Wagafe et al v. United States Citizenship and Immigration Services et al
ORDER denying Defendants' 99 Motion for Reconsideration signed by Judge Richard A Jones. (TH)
THE HONORABLE RICHARD A. JONES
UNITED STATES DISTRICT COURT FOR THE
WESTERN DISTRICT OF WASHINGTON
CASE NO. 2:17-cv-00094-RAJ
12 ABDIQAFAR WAGAFE, et al.,
DONALD TRUMP, et al.,
This matter comes before the Court on Defendants’ motion for reconsideration.
20 Dkt. # 99. Plaintiffs oppose the motion. Dkt. # 100. For the following reasons, the
21 Court DENIES the motion.
“Motions for reconsideration are disfavored.” LCR 7(h)(1). “The court will
23 ordinarily deny such motions in the absence of a showing of manifest error in the prior
24 ruling or a showing of new facts or legal authority which could not have been brought to
25 its attention earlier with reasonable diligence.” Id.
Defendants move the Court to reconsider Part III.A. of its prior discovery order,
entered at docket number 98, wherein the Court granted in part and denied in part
Plaintiffs’ motion to compel. Defendants argue that the Court reached its decision in
ORDER- 1 -
error by (1) rejecting Mr. McCament’s declaration; (2) failing to find that Plaintiffs did
not meet their burden to show “necessity”; (3) failing to articulate why the balance of the
parties’ needs weighed in favor of disclosure; and (4) suggesting that the parties could
cure their issues with a detailed and thorough protective order. See generally Dkt. # 99.
First, the Court considered Mr. McCament’s declaration and found that it was
7 insufficient under the standard advanced by the Government. That the Government
8 disagrees with this assessment is not proper grounds for granting a motion for
Second, Defendants’ Ninth Circuit authority cited for the proposition that
11 Plaintiffs failed to show “necessity” is based on the informants privilege, not the law
12 enforcement privilege. 1 The premise behind the informants privilege differs from that of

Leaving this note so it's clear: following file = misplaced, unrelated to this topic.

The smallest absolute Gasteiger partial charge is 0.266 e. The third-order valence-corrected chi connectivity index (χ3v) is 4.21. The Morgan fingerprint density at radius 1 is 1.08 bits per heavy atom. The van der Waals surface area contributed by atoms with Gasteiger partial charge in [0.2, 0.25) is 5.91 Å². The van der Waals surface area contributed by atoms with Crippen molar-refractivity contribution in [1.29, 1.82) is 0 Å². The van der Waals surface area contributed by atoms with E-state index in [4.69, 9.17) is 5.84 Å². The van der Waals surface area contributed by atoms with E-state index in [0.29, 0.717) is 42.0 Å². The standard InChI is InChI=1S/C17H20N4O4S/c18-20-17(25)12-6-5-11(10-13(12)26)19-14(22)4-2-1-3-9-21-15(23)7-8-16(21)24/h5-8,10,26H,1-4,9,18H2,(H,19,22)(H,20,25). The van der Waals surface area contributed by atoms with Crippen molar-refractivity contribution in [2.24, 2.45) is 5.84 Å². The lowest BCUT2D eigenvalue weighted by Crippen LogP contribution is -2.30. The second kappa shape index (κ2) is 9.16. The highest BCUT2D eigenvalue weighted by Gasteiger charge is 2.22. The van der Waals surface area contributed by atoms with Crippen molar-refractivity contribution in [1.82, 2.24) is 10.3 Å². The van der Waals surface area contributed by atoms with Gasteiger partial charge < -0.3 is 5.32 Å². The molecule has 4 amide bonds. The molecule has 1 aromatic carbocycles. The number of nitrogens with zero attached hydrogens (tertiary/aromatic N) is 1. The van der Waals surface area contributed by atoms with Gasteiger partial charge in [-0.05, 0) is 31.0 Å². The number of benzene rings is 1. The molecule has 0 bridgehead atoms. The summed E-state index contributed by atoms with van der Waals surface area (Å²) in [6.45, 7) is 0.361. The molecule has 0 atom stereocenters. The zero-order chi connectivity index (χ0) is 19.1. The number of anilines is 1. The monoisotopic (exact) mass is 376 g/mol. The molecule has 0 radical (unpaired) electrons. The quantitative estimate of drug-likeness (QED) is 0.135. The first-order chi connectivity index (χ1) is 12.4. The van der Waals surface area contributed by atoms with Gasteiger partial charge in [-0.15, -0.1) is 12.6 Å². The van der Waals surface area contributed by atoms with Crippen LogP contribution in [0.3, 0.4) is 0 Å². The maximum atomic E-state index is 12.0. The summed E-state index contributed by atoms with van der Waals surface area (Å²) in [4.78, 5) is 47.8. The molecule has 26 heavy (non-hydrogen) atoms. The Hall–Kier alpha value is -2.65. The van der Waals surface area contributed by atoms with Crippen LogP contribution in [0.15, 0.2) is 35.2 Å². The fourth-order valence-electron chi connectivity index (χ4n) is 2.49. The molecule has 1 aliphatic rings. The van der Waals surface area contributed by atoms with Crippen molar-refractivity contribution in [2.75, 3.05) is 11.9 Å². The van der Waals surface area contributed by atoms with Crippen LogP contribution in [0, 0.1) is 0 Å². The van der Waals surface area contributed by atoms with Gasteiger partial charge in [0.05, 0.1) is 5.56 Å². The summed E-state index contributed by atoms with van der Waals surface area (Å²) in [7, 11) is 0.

13 the law enforcement privilege. For example, Defendants rely on In re Perez for “an
14 analogous request to disclose specific identities.” Dkt. # 99 at 5. However, In re Perez
aimed to protect “employees seeking to vindicate rights claimed to have been denied.” In
re Perez, 749 F.3d 849, 856 (9th Cir. 2014) (quotations and citations omitted). Here, the
identities that the Government seeks to withhold are those individuals who wish to
vindicate their own rights. The Government is not withholding those identities to protect
Third, the Court exercised its discretion in balancing the needs of Plaintiffs versus
22 those of Defendants and found that the balance weighed in favor of disclosure. The
23 Government argued that grave national security threats could materialize were the
24 Government forced to reveal the individuals subject to CARRP and “the types of records
25 consulted” because this could lead those individuals to “alter [their] behavior, conceal
26 evidence of wrongdoing, or attempt to influence witnesses or adjust [their] means of
Moreover, the persuasive authority that the Government cited dealt with asserting privilege over evidence collected
through surveillance and recording; such situations are not analogous to the one at hand.
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communication or financial dealings to avoid detection of the very behavior that the law
enforcement and intelligence community have determined may be indicative of a national
security threat[.]” Dkt. 94-5 at ¶ 18. But Plaintiffs did not request more than the
identities of the class members; Plaintiffs did not request “the types of records consulted”
for each potential class member. The Government may not merely say those magic
7 words—“national security threat”—and automatically have its requests granted in this
8 forum. Plaintiffs articulated enough to tip the balance in their favor; they requested
9 limited information—only the names of potential class members—and explained that
10 those potential class members may already be aware of the Government’s additional
11 scrutiny considering the passage of time. Under any rational balancing act, such a limited
12 scope of request will not be outbalanced by the speculative scope of what the
13 Government offered in opposition.
Finally, the Government disagreed with the Court’s conclusion that a robust
protective order was sufficient to protect against improper disclosure of privileged
information. The Government cited cases that were not analogous to this matter and
therefore did not persuade the Court. Disagreement with the Court’s conclusions is not a
sufficient basis upon which to grant a motion for reconsideration.
For the foregoing reasons, the Court DENIES Defendants’ motion for
reconsideration. Dkt. # 99.
Dated this 28th day of November, 2017.
The Honorable Richard A. Jones
United States District Judge
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